Joan's comment, of course, was a very common verbal device to somewhat soften the pointed criticism, much like a Southerner might use "bless his heart." As in, "He's a nice guy and as sweet as he can be, but he's dumb as a rock, bless his heart!" Somerby took it as evidence of sinister bile spilling out of her Joan's mouth.

And he proceeds to quote several passages from Martin Luther King, Jr., using them as evidence of the alleged hatefulness of Joan Walsh. This is a common tactic of the more literate Republicans today's, quoting MLK as though he were someone who would have lay down and died rather than challenge white racism or white racists directly. The boundary between Somerby's liberal concern troll act, especially when it comes to white racism in America, is near-impossible to distinguish from conservative polemics.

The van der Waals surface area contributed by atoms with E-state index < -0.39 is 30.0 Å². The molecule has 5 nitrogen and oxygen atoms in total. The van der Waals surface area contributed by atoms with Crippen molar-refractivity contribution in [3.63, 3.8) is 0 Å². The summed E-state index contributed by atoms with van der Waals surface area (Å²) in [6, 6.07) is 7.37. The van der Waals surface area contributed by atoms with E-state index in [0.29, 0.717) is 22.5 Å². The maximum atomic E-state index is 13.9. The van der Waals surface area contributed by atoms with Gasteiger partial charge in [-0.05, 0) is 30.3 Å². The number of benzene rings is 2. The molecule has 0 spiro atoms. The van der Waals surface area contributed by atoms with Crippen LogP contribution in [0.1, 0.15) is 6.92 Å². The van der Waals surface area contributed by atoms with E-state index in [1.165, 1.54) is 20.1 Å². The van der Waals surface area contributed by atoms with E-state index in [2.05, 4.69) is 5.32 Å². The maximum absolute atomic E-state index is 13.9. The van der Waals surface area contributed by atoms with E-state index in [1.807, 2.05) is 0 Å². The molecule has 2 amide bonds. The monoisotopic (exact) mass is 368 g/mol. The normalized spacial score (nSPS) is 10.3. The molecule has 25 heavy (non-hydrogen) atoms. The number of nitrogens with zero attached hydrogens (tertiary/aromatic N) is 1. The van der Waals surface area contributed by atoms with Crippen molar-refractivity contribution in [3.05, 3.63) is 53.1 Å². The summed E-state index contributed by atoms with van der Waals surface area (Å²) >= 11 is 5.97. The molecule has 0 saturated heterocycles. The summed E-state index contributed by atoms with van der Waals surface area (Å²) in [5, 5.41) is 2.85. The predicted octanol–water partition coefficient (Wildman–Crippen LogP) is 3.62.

What do the two pieces quoted here have in common? Both make a vague defense of the Tea Party against those who criticize them for their ideological affinity for segregationism and white supremacist ideology, an ideology with a long and continuing history in the United States. I've talked here at this about some of the continuities between the "massive resistance" of white segregationists to the civil rights movement of the 1950s and 1960s. And also about the long-lasting influence of pre-civil war Calhounian political thinking on present conflicts. Both Cox and Somerby in those criticize others for making similar comparisons, without bothering to engage with the substance of their arguments.